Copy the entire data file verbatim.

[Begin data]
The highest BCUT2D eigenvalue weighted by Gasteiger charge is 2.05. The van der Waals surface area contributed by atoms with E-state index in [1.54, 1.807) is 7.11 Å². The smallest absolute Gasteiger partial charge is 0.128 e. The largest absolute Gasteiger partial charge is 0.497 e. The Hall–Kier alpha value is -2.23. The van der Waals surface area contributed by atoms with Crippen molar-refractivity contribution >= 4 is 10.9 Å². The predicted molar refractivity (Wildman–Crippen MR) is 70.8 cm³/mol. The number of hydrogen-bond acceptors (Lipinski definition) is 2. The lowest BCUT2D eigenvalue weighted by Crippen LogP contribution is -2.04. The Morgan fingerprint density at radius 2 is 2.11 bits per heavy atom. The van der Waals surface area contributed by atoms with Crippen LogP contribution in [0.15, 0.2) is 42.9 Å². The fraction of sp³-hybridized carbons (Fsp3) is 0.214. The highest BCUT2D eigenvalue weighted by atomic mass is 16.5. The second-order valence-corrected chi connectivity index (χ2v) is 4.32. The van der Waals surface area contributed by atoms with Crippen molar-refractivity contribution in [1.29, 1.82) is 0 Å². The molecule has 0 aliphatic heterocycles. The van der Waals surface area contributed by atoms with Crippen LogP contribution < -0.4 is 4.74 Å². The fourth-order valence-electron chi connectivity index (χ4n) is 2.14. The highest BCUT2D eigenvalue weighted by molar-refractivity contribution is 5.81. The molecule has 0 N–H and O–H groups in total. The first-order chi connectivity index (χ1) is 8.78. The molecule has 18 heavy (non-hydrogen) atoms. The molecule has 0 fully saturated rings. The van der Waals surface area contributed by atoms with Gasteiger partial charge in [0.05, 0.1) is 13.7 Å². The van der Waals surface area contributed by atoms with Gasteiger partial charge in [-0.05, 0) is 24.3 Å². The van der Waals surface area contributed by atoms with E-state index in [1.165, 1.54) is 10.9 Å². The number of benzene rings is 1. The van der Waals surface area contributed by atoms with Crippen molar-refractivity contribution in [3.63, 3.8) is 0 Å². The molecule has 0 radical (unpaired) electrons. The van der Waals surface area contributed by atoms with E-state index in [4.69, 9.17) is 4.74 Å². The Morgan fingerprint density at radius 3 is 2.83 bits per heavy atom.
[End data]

The highest BCUT2D eigenvalue weighted by Gasteiger charge is 2.05. The van der Waals surface area contributed by atoms with E-state index in [1.54, 1.807) is 7.11 Å². The smallest absolute Gasteiger partial charge is 0.128 e. The largest absolute Gasteiger partial charge is 0.497 e. The Hall–Kier alpha value is -2.23. The van der Waals surface area contributed by atoms with Crippen molar-refractivity contribution >= 4 is 10.9 Å². The predicted molar refractivity (Wildman–Crippen MR) is 70.8 cm³/mol. The number of hydrogen-bond acceptors (Lipinski definition) is 2. The lowest BCUT2D eigenvalue weighted by Crippen LogP contribution is -2.04. The Morgan fingerprint density at radius 2 is 2.11 bits per heavy atom. The van der Waals surface area contributed by atoms with Crippen LogP contribution in [0.15, 0.2) is 42.9 Å². The fraction of sp³-hybridized carbons (Fsp3) is 0.214. The highest BCUT2D eigenvalue weighted by atomic mass is 16.5. The second-order valence-corrected chi connectivity index (χ2v) is 4.32. The van der Waals surface area contributed by atoms with Crippen molar-refractivity contribution in [1.29, 1.82) is 0 Å². The molecule has 0 aliphatic heterocycles. The van der Waals surface area contributed by atoms with Crippen LogP contribution < -0.4 is 4.74 Å². The fourth-order valence-electron chi connectivity index (χ4n) is 2.14. The highest BCUT2D eigenvalue weighted by molar-refractivity contribution is 5.81. The molecule has 0 N–H and O–H groups in total. The first-order chi connectivity index (χ1) is 8.78. The molecule has 18 heavy (non-hydrogen) atoms. The molecule has 0 fully saturated rings. The van der Waals surface area contributed by atoms with Gasteiger partial charge in [0.05, 0.1) is 13.7 Å². The van der Waals surface area contributed by atoms with Gasteiger partial charge in [-0.05, 0) is 24.3 Å². The van der Waals surface area contributed by atoms with E-state index in [1.165, 1.54) is 10.9 Å². The number of benzene rings is 1. The van der Waals surface area contributed by atoms with Crippen molar-refractivity contribution in [3.63, 3.8) is 0 Å². The molecule has 0 radical (unpaired) electrons. The van der Waals surface area contributed by atoms with E-state index in [4.69, 9.17) is 4.74 Å². The Morgan fingerprint density at radius 3 is 2.83 bits per heavy atom.